Before the 1980s, alpine (or downhill only) skiing had a reputation for being a relatively dangerous sport, with the most prevalent injuries being ankle and tibia/fibula fractures. Releasable ski bindings were developed to reduce the likelihood of lower leg injury. In order to work effectively
Jeffrey R. Campbell, Irving S. Scher, David Carpenter, Bruce L. Jahnke and Randal P. Ching
Øyvind Skattebo and Thomas Losnegard
Biathlon is a complex Winter Olympic sport that combines intensive cross-country skiing with high-precision rifle marksmanship. Depending on the competition format, an event consists of 3 to 5 skiing laps of 2 to 4 km interspersed by 2 to 4 shootings, each consisting of 5 shots. The combination of
Wolfhart Hauser and Peter Schaff
In a state-of-the-art paper on skiing performance and on skiing safety, aspects of ski boot design are discussed. The influence of ski boots on the skier-bootbinding-ski system is described, and suggestions are made about improving ski boots regarding better skiing performance, less inadvertent binding releases, and less lower extremity equipment related injuries. The design of the boot sole and the boot shaft with its influence on binding release values is particularly described. Furthermore, in the forward lean the shaft stiffness of modern ski boots and their pressure distribution is very important for good skiing performance and reduction of injuries of the ankle joint and the tibia. The built-in forward lean and the stiffness to the rear can be related to the acting forces in the anterior cruciate ligament, and first approximations to reduce the risk of these injuries are given.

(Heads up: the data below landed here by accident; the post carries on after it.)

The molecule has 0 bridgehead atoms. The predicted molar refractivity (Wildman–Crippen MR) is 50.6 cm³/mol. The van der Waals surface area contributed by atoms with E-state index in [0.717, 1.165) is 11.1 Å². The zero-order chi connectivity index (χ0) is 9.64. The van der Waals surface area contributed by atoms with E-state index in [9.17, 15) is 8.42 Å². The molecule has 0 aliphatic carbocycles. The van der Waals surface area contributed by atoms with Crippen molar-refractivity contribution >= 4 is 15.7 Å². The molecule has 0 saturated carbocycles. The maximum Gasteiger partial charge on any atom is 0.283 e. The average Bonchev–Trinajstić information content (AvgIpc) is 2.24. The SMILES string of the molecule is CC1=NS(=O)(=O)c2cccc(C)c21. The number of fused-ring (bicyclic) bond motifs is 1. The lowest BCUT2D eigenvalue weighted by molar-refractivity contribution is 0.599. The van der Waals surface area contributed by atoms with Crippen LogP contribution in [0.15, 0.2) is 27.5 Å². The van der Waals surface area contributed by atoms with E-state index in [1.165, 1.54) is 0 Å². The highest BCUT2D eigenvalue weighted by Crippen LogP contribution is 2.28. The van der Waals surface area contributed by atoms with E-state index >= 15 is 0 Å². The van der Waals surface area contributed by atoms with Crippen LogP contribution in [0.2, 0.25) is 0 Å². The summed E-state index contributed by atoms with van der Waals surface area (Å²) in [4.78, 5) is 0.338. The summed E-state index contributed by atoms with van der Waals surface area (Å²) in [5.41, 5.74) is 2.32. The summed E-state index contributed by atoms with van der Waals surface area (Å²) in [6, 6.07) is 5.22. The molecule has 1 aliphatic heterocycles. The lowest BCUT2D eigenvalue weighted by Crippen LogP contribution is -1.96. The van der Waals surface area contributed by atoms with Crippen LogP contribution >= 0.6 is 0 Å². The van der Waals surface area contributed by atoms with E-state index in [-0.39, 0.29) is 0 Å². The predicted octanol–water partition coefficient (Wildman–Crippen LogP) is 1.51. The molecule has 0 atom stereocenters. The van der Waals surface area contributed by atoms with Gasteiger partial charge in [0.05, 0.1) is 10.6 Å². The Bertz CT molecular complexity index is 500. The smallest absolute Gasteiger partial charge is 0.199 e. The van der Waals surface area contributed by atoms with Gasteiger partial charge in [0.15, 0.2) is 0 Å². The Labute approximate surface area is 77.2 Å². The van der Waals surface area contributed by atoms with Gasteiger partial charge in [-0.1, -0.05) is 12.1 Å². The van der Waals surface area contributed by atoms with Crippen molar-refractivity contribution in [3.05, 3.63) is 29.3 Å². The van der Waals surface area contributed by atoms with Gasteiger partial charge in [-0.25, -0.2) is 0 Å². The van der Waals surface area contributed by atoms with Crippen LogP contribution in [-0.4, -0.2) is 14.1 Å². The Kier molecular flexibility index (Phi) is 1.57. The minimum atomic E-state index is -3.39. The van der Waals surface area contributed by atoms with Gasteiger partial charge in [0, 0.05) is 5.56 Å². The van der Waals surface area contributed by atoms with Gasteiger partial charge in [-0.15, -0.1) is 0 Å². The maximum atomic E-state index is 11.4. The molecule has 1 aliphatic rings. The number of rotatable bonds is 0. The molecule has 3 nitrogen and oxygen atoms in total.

Mikko Virmavirta, Juha Kivekäs and Paavo Komi
The effect of skis on the force–time characteristics of the simulated ski jumping takeoff was examined in a wind tunnel. Takeoff forces were recorded with a force plate installed under the tunnel floor. Signals from the front and rear parts of the force plate were collected separately to examine the anteroposterior balance of the jumpers during the takeoff. Two ski jumpers performed simulated takeoffs, first without skis in nonwind conditions and in various wind conditions. Thereafter, the same experiments were repeated with skis. The jumpers were able to perform very natural takeoff actions (similar to the actual takeoff) with skis in wind tunnel. According to the subjective feeling of the jumpers, the simulated ski jumping takeoff with skis was even easier to perform than the earlier trials without skis. Skis did not much influence the force levels produced during the takeoff but they still changed the force distribution under the feet. Contribution of the forces produced under the rear part of the feet was emphasized probably because the strong dorsiflexion is needed for lifting the skis to the proper flight position. The results presented in this experiment emphasize that research on ski jumping takeoff can be advanced by using wind tunnels.
Pierre Gervais and Craig Wronko
In the past few years there has been a change from emphasizing the classical cross-country ski technique to introducing the skating technique. Use of the skating stride has led to the adoption of roller skates instead of the ratchet-type roller skis for dryland training. Therefore the question arises as to whether the roller skates simulate the movement pattern observed on snow. This study attempted to answer this question and to evaluate the movement similarity between a newly designed skating-specific roller ski and snow skis in performing the skating stride. The marathon skate was chosen for analysis as it was the most established and consistent skating stride. Biomechanical cinematography was used to acquire a sagittal and anterior view of the skiers. Temporal and angular kinematic data were collected. Both dryland devices approximated the snow skiing pattern, yet it was found that due to the discrepancies in the propulsion phase between the roller skates and the snow skis, the “Nordic Skate” roller skis proved to more closely simulate the on-snow technique.
Valeria Rosso, Laura Gastaldi, Walter Rapp, Stefan Lindinger, Yves Vanlandewijck, Sami Äyrämö and Vesa Linnamo